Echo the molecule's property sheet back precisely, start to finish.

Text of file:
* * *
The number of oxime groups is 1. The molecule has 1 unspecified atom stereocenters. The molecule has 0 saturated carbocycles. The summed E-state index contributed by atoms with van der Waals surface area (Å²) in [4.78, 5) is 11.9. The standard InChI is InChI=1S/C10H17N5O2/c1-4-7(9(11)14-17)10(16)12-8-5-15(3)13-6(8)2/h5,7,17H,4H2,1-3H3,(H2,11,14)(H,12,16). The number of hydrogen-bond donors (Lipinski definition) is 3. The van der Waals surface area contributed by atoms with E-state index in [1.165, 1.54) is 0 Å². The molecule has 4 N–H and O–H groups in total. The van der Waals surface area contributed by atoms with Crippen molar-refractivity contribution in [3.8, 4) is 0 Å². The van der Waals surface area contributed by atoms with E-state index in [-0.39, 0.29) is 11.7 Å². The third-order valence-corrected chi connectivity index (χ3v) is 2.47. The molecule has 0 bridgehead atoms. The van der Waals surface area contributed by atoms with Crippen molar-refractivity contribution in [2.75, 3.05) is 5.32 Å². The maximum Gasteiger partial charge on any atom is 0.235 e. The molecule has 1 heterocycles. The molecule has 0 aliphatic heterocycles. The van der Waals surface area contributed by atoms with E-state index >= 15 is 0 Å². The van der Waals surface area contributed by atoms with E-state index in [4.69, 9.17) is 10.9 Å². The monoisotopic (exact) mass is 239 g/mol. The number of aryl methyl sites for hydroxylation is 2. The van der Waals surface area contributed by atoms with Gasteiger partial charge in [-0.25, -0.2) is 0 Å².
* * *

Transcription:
The number of oxime groups is 1. The molecule has 1 unspecified atom stereocenters. The molecule has 0 saturated carbocycles. The summed E-state index contributed by atoms with van der Waals surface area (Å²) in [4.78, 5) is 11.9. The standard InChI is InChI=1S/C10H17N5O2/c1-4-7(9(11)14-17)10(16)12-8-5-15(3)13-6(8)2/h5,7,17H,4H2,1-3H3,(H2,11,14)(H,12,16). The number of hydrogen-bond donors (Lipinski definition) is 3. The van der Waals surface area contributed by atoms with E-state index in [1.165, 1.54) is 0 Å². The molecule has 4 N–H and O–H groups in total. The van der Waals surface area contributed by atoms with Crippen molar-refractivity contribution in [3.8, 4) is 0 Å². The van der Waals surface area contributed by atoms with E-state index in [-0.39, 0.29) is 11.7 Å². The third-order valence-corrected chi connectivity index (χ3v) is 2.47. The molecule has 0 bridgehead atoms. The van der Waals surface area contributed by atoms with Crippen molar-refractivity contribution in [2.75, 3.05) is 5.32 Å². The maximum Gasteiger partial charge on any atom is 0.235 e. The molecule has 1 heterocycles. The molecule has 0 aliphatic heterocycles. The van der Waals surface area contributed by atoms with E-state index >= 15 is 0 Å². The van der Waals surface area contributed by atoms with E-state index in [4.69, 9.17) is 10.9 Å². The monoisotopic (exact) mass is 239 g/mol. The number of aryl methyl sites for hydroxylation is 2. The van der Waals surface area contributed by atoms with Gasteiger partial charge in [-0.25, -0.2) is 0 Å².